My Little Brony

By Casey Wilson

When I first heard about My Little Pony: Friendship is Magic, I saw it as just an internet meme. Pictures of cute ponies with funny expressions posted by message board contributors were my only exposure to the show. But it wasn’t going away, so I started paying closer attention, eventually pulling up the first episode on YouTube. Within a couple of weeks, I had watched the entire first season, an odd combination of pride and guilt taking over. Because here’s the thing about this show: it’s actually good.

Uh-oh, her tail is twitching!

Yes, it’s a glorified marketing scheme for the toys. Yes, it has been appropriated by some sections of the internet as the latest craze. No, there is no reason on the surface level for you to expect to enjoy the show on levels beyond the ironic or sentimental.

But the characters have depth, the animation is crisp and fun, and the show strikes the perfect balance of sincerity and self-awareness. This is not groundbreaking television, or even award-worthy television, but it is genuinely enjoyable. And it does some interesting cultural work as well.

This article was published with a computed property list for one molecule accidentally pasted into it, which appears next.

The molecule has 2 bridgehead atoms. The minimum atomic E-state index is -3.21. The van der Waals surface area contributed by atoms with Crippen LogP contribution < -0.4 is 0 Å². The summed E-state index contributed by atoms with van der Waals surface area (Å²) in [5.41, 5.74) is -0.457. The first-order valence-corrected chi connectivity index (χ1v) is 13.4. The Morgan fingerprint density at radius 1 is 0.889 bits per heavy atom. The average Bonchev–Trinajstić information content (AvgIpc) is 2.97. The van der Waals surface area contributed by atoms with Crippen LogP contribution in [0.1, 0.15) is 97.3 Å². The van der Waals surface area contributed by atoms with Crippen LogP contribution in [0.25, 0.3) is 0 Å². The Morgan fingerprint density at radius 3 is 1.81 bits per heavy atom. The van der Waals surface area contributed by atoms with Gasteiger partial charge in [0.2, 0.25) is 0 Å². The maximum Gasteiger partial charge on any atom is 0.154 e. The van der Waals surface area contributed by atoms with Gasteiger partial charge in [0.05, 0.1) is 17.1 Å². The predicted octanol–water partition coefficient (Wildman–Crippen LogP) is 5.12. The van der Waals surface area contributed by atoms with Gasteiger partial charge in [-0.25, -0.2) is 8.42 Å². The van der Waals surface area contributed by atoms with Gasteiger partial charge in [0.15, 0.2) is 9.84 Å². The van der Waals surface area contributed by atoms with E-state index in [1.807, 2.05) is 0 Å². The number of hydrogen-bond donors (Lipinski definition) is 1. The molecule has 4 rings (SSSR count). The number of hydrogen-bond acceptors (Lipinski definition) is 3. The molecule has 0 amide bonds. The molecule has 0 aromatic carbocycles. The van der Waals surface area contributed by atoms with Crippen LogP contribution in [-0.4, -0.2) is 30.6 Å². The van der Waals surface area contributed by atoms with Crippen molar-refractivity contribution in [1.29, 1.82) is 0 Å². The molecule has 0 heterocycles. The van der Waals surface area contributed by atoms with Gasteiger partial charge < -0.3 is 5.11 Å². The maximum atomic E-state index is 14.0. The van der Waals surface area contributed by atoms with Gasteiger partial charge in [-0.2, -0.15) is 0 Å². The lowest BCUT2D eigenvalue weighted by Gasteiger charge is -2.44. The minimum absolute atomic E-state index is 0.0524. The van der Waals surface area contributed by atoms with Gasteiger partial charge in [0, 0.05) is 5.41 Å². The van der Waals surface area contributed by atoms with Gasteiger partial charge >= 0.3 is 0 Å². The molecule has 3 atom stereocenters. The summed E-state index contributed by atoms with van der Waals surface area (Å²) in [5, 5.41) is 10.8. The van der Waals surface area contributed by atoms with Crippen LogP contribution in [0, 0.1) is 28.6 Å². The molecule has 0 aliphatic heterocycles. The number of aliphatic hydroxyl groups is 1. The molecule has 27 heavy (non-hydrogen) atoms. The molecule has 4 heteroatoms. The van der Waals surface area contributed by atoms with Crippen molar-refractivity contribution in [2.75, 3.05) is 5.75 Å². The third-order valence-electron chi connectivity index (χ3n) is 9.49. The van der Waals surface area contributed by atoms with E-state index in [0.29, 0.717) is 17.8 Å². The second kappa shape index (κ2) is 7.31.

Part of the cultural phenomenon of the show is that it has created “Bronies” — young adult men who watch the show and consider themselves fans. Whatever level of irony is built into the title, YouTube statistics would seem to bear it out. The first episode of the second season, viewed over 200,000 times on YouTube, shows that it is popular with females 13-17 and males 13-24. (The validity of YouTube statistics is an entirely different discussion.)

The show’s popularity with the male audiences is especially notable because the show’s world is decidedly female. With the exception of Spike, a baby dragon, all of the main characters are female, as are most of the background and supporting characters. In a TV development season that has delivered multiple shows (admittedly aimed at adults) on what it is to be a ‘real man’ and with recent cries for publishers to deliver more ‘boy books’, MLP stands as one striking example of boys being willing and able to engage with a so-called ‘girl show’.

I’ll likely return to the topic of MLP in the future, but for now, I’ll just offer you the first episode in the series and encourage you to watch it. If nothing else, at least you’ll know what all the ponies are about.

Casey is a first-year PhD student, who is only slightly ashamed to admit she is excited for the next episode of MLP:FIM.

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